Mary Dejevsky: St Nicholas and Soviet-era brutalism

Potsdam Notebook: Shops and houses have been restored to their former pastel elegance, but vacant plots are everywhere

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The Soviet system's inhumanity to man left psychological scars that will endure for generations. But it also left more visible scars on the architecture and townscapes of the communist world. The city of Potsdam, south-west of Berlin, shows Soviet-style "renovation" at its malevolent worst.

The church of St Nicholas, its huge dome a beloved city landmark, right, suffered severe bomb damage towards the end of the war. It was repaired, but only re-consecrated in the 1980s. Meanwhile the crypt had been requisitioned as a nursery. But the indignity did not stop there. A concerted effort was made to conceal the church, and so distort the city's age-old focus, by hemming it in with concrete monstrosities on all sides.

What had been a landmark was effectively hidden. Even now that demolition of some of the offending blocks has begun, the communists' intention remains clear. You can glimpse the dome from afar, but as you walk towards it, it vanishes. I have seen "political" town-planning all over East and Central Europe. And the more symbolism resides in the city, the more vicious the excision of the past.

The city of Potsdam is famous – or notorious – for the July 1945 conference that sealed the division of Europe. But it is better loved in Germany for the vast park and palaces of Sanssouci, the summer residence of Frederick the Great. Three years ago, renovation of the palaces was only beginning. Now, the work is well advanced and much of the ornate gold of the lavish interiors shines as new. Similarly in the old town: much has been done; shops and houses have been restored to their former pastel elegance; but bulldozers and vacant plots are everywhere; so much remains to do. And that includes freeing the church of St Nicholas from its concrete cage.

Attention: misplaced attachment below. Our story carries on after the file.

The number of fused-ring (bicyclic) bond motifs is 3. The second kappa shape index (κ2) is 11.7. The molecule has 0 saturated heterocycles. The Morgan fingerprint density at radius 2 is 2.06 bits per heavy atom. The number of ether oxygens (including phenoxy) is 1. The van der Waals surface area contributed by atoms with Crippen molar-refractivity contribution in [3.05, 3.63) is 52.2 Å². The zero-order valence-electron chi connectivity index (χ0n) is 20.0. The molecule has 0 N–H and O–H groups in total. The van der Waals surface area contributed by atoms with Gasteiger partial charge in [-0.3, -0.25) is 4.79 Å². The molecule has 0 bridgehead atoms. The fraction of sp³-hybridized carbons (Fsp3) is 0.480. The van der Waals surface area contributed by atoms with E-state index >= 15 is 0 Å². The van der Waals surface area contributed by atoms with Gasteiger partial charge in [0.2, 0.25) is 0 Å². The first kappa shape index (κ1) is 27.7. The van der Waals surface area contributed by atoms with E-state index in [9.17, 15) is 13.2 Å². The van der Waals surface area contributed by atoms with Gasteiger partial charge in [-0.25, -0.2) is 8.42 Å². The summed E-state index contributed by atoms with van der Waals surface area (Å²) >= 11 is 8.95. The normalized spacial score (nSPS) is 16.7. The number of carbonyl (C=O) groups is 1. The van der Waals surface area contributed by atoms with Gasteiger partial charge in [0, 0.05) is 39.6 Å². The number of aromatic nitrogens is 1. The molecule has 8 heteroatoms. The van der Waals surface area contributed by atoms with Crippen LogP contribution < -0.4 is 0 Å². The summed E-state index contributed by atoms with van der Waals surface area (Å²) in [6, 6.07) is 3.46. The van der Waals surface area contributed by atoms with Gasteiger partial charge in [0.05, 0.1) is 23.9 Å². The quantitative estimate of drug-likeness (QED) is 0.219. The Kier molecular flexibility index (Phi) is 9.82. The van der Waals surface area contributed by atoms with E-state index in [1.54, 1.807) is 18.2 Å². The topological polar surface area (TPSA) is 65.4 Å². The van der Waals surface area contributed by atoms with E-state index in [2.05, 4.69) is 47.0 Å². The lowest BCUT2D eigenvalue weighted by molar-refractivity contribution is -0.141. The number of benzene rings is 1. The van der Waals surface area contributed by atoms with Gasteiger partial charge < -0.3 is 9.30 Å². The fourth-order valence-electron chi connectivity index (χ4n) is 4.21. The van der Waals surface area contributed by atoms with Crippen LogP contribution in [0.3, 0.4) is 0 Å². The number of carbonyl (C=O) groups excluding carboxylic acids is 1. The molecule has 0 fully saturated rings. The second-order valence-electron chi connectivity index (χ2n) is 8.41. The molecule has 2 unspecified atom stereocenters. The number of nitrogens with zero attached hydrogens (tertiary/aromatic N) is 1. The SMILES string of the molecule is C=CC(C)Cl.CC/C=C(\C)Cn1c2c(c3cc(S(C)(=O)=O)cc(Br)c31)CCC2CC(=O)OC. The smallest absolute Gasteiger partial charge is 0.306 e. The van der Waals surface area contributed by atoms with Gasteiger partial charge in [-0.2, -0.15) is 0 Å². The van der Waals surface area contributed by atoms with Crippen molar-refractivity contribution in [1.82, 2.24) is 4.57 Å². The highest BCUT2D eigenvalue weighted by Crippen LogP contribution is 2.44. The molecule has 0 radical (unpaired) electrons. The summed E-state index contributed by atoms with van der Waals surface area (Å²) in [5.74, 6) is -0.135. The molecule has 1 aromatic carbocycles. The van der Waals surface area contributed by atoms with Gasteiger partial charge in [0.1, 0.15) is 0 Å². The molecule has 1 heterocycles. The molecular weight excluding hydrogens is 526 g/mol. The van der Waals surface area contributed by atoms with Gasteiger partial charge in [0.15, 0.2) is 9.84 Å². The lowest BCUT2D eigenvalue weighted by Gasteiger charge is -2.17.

The Wall revisited

The 20th anniversary of the fall of the Berlin wall is approaching, and German papers are full of reminiscences, including a bewildered account by Egon Krenz, then East Germany's communist leader. "That day, 9 November, 1989," he says, "was the most dramatic of my life. It wasn't just the border crossings in Berlin that were thrown open, but the frontier of the Warsaw Pact. Good for those who lived that day as a celebration. But I didn't have that luxury. I bore political and military responsibility for everything that happened that night... I was on tenterhooks as never before."

Hands off!

The service in what used to be East Germany has lost much of its communist surliness, thank goodness – but not all. In a small craft shop I picked up a wooden piggy-bank to see how you would extract the coins, only to be barked at instantaneously: "You are not just looking if you touch something. CAN I HELP YOU?" And it sounds even more menacing in German.

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